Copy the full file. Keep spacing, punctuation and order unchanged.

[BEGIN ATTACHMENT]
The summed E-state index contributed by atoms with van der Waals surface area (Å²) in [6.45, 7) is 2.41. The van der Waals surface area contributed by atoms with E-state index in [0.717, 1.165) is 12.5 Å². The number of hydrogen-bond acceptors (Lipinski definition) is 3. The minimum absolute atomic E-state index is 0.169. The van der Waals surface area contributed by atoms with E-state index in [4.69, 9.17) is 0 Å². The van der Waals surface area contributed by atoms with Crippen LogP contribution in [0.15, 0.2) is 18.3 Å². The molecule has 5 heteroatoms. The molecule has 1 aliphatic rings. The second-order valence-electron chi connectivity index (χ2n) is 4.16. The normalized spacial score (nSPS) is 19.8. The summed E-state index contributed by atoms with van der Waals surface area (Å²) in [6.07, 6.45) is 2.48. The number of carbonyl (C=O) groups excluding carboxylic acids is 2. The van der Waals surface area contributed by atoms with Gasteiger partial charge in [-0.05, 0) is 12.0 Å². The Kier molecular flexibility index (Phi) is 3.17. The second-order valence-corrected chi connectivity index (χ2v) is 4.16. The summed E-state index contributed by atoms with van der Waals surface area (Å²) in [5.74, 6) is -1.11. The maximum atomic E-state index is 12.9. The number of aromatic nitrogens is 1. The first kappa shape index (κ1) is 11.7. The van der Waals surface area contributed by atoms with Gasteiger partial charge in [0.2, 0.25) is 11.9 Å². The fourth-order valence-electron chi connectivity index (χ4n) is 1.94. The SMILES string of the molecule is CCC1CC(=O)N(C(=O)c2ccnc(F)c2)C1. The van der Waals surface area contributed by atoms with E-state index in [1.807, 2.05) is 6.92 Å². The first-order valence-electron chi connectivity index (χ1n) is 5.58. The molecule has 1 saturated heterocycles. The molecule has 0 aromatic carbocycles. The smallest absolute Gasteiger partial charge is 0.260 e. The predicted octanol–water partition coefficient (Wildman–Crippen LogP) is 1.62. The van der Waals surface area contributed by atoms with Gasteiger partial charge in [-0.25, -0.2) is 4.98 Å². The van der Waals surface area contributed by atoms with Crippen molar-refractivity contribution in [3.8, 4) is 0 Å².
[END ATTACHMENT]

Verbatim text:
The summed E-state index contributed by atoms with van der Waals surface area (Å²) in [6.45, 7) is 2.41. The van der Waals surface area contributed by atoms with E-state index in [0.717, 1.165) is 12.5 Å². The number of hydrogen-bond acceptors (Lipinski definition) is 3. The minimum absolute atomic E-state index is 0.169. The van der Waals surface area contributed by atoms with E-state index in [4.69, 9.17) is 0 Å². The van der Waals surface area contributed by atoms with Crippen LogP contribution in [0.15, 0.2) is 18.3 Å². The molecule has 5 heteroatoms. The molecule has 1 aliphatic rings. The second-order valence-electron chi connectivity index (χ2n) is 4.16. The normalized spacial score (nSPS) is 19.8. The summed E-state index contributed by atoms with van der Waals surface area (Å²) in [6.07, 6.45) is 2.48. The number of carbonyl (C=O) groups excluding carboxylic acids is 2. The van der Waals surface area contributed by atoms with Gasteiger partial charge in [-0.05, 0) is 12.0 Å². The Kier molecular flexibility index (Phi) is 3.17. The second-order valence-corrected chi connectivity index (χ2v) is 4.16. The summed E-state index contributed by atoms with van der Waals surface area (Å²) in [5.74, 6) is -1.11. The maximum atomic E-state index is 12.9. The number of aromatic nitrogens is 1. The first kappa shape index (κ1) is 11.7. The van der Waals surface area contributed by atoms with Gasteiger partial charge in [0.2, 0.25) is 11.9 Å². The fourth-order valence-electron chi connectivity index (χ4n) is 1.94. The SMILES string of the molecule is CCC1CC(=O)N(C(=O)c2ccnc(F)c2)C1. The van der Waals surface area contributed by atoms with E-state index in [1.807, 2.05) is 6.92 Å². The first-order valence-electron chi connectivity index (χ1n) is 5.58. The molecule has 1 saturated heterocycles. The molecule has 0 aromatic carbocycles. The smallest absolute Gasteiger partial charge is 0.260 e. The predicted octanol–water partition coefficient (Wildman–Crippen LogP) is 1.62. The van der Waals surface area contributed by atoms with Gasteiger partial charge in [-0.25, -0.2) is 4.98 Å². The van der Waals surface area contributed by atoms with Crippen molar-refractivity contribution in [3.8, 4) is 0 Å².